Designing snaplogic pipelines as a microservice

Community, I Need you suggestions :

Is it a good idea to expose multiple pipelines as triggered tasks i.e exposing them as a rest services ?
These triggered tasks would be called by other application as typical REST end points.
Basis idea is to have collections of pipelines, (under a project) to act as a microservice.

What do community members think about such implementation. Good or bad ? Provided that these REST services may be called multiple times a second (20 times a second).

Want your views from scalability ,maintenance,traceability perspective.

That’s a great topic for discussion. I’d be curious to see who is actively using triggered tasks or if someone is avoiding them for any particular reason.

I like the idea! I’ve only just begun to research triggered tasks, but I think that it would be interesting to see how a pipeline performs under load. If your micro service pipeline performs a small set of focused tasks, and is stateless, that is a plus.

If the pipeline were, for example, to write to a file, it could be the case that multiple calls might overwrite the data in the file. But thinking along the lines of perhaps a Workday onboarding. If the pipeline were to insert a new employee X into some subsystem Y, that sounds like something that could be exposed as a REST service.

This leads me to a couple concerns. I might need input from Platform folks on this. The pipeline, under load, may require more memory to be allocated to your JCC. Also, what are SnapLogic’s internal mechanisms to handle multiple calls coming into the triggered pipeline? Are the requests queued up, or are we able to essentially run multiple instances of the pipeline? That would be cool, like an auto elastic compute feature. But The mechanics behind how this is handled, I would like to hear input from Platform folks.

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Depending on your configuration, you might be able to have one primary triggered task that fire off the others. We have a case where I have one snaplogic REST API that takes in parameters to invoke other pipelines ( > 20). So I don’t have 20 different REST URL’s to provide - just one and then let the parameters determine what should be executed next. If you’re having 20/sec, the snaplex you set up should have multiple nodes to handle the traffic. Each snaplex can handle 10 concurrent processes last I heard. So you would need to have multiple nodes for that snaplex to distribute the work.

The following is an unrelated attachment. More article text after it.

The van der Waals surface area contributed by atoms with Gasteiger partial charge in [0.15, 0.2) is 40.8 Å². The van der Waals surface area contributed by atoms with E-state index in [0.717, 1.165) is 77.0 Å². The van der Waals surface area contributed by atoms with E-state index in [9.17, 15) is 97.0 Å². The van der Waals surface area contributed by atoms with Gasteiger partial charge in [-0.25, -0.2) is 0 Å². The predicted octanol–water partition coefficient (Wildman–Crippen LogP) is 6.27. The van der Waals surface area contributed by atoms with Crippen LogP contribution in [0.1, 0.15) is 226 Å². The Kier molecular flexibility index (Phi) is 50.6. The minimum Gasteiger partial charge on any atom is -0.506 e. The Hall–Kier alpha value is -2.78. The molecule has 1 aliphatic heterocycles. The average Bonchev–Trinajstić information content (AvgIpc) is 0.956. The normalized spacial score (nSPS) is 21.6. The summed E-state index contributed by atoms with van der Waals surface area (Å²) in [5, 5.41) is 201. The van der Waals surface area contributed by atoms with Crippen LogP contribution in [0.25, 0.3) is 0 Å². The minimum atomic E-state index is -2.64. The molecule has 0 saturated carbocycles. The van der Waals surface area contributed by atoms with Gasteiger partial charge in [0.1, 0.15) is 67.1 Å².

Very interesting! Also, if you have a link to the documentation specifying that a Snaplex can handle 10 concurrent processes, could you share that data? I would like to learn more about that.

@chenry, we were told that as best practice from the PS team I believe. I don’t have any written documentation on that part.

Hi Everyone,

This is an interesting topic and it would be great if we can get some kind of documentation on the limitation of using trigger tasks.

In my project we are also trying to do something similar. Our use case is we are getting data from Kinesis stream and since currently Snaplogic doesn’t have any snap for it, we are thinking to use Snaplogic trigger task URL as a post request from lambda function. So, whenever our stream gets data the lambda will execute and it will send that data to Snaplogic pipeline using the post request. We did a test with sample stream and it worked fine. However, we are not sure how it is going to perform with actual stream data with lots of data coming every minute. It would be great if get any kind of documentation on trigger task limitation so that we can take care of it in our implementation.


Consider reading through the Ultra Task/Ultra Pipeline documentation. I believe this feature has been used to build REST end points. One novel thing I saw demoed was using the Ultra Pipeline to return HTML. Then the user pointed his browser at the endpoint and the pipeline’s output was rendered as a web page.

For more information regarding the scalability, maintenance, traceability, take a look at this blog post on the topic by Nidhi Maniyar.

Disregarding the typically loose use of REST in this discussion, we have found the triggered tasks quite useful, especially when used as HTTP callback handlers (aka WebHooks :expressionless:).

I’ve experimented somewhat with creating a RESTful interface using pipelines and triggered tasks as the underlying implementation and using Amazon’s AWS API Gateway to provide the bookmark-able entry point URLs.

Another benefit of the API Gateway is that you can use multiple implementation technologies where appropriate.


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